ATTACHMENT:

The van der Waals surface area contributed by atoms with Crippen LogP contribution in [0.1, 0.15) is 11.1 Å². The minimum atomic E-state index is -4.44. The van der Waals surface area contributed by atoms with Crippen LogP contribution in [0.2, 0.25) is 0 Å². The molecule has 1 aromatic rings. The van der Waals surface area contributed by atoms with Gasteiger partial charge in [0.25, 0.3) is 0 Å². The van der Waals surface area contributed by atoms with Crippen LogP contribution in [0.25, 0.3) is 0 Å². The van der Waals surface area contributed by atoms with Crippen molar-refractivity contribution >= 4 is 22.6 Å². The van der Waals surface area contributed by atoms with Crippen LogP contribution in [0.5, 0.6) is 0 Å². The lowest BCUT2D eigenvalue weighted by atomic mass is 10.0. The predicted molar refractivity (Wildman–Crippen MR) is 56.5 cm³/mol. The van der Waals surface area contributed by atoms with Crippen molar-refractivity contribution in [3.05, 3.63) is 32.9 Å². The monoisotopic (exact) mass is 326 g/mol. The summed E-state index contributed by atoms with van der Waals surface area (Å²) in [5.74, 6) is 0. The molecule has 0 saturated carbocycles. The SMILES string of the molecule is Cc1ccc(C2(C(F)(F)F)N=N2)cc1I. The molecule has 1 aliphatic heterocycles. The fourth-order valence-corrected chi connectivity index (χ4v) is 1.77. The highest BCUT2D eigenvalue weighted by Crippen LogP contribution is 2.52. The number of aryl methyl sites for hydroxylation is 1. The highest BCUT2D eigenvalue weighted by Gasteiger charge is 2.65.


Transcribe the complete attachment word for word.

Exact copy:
The van der Waals surface area contributed by atoms with Crippen LogP contribution in [0.1, 0.15) is 11.1 Å². The minimum atomic E-state index is -4.44. The van der Waals surface area contributed by atoms with Crippen LogP contribution in [0.2, 0.25) is 0 Å². The molecule has 1 aromatic rings. The van der Waals surface area contributed by atoms with Gasteiger partial charge in [0.25, 0.3) is 0 Å². The van der Waals surface area contributed by atoms with Crippen LogP contribution in [0.25, 0.3) is 0 Å². The van der Waals surface area contributed by atoms with Crippen molar-refractivity contribution >= 4 is 22.6 Å². The van der Waals surface area contributed by atoms with Crippen LogP contribution in [0.5, 0.6) is 0 Å². The lowest BCUT2D eigenvalue weighted by atomic mass is 10.0. The predicted molar refractivity (Wildman–Crippen MR) is 56.5 cm³/mol. The van der Waals surface area contributed by atoms with Crippen molar-refractivity contribution in [3.05, 3.63) is 32.9 Å². The monoisotopic (exact) mass is 326 g/mol. The summed E-state index contributed by atoms with van der Waals surface area (Å²) in [5.74, 6) is 0. The molecule has 0 saturated carbocycles. The SMILES string of the molecule is Cc1ccc(C2(C(F)(F)F)N=N2)cc1I. The molecule has 1 aliphatic heterocycles. The fourth-order valence-corrected chi connectivity index (χ4v) is 1.77. The highest BCUT2D eigenvalue weighted by Crippen LogP contribution is 2.52. The number of aryl methyl sites for hydroxylation is 1. The highest BCUT2D eigenvalue weighted by Gasteiger charge is 2.65.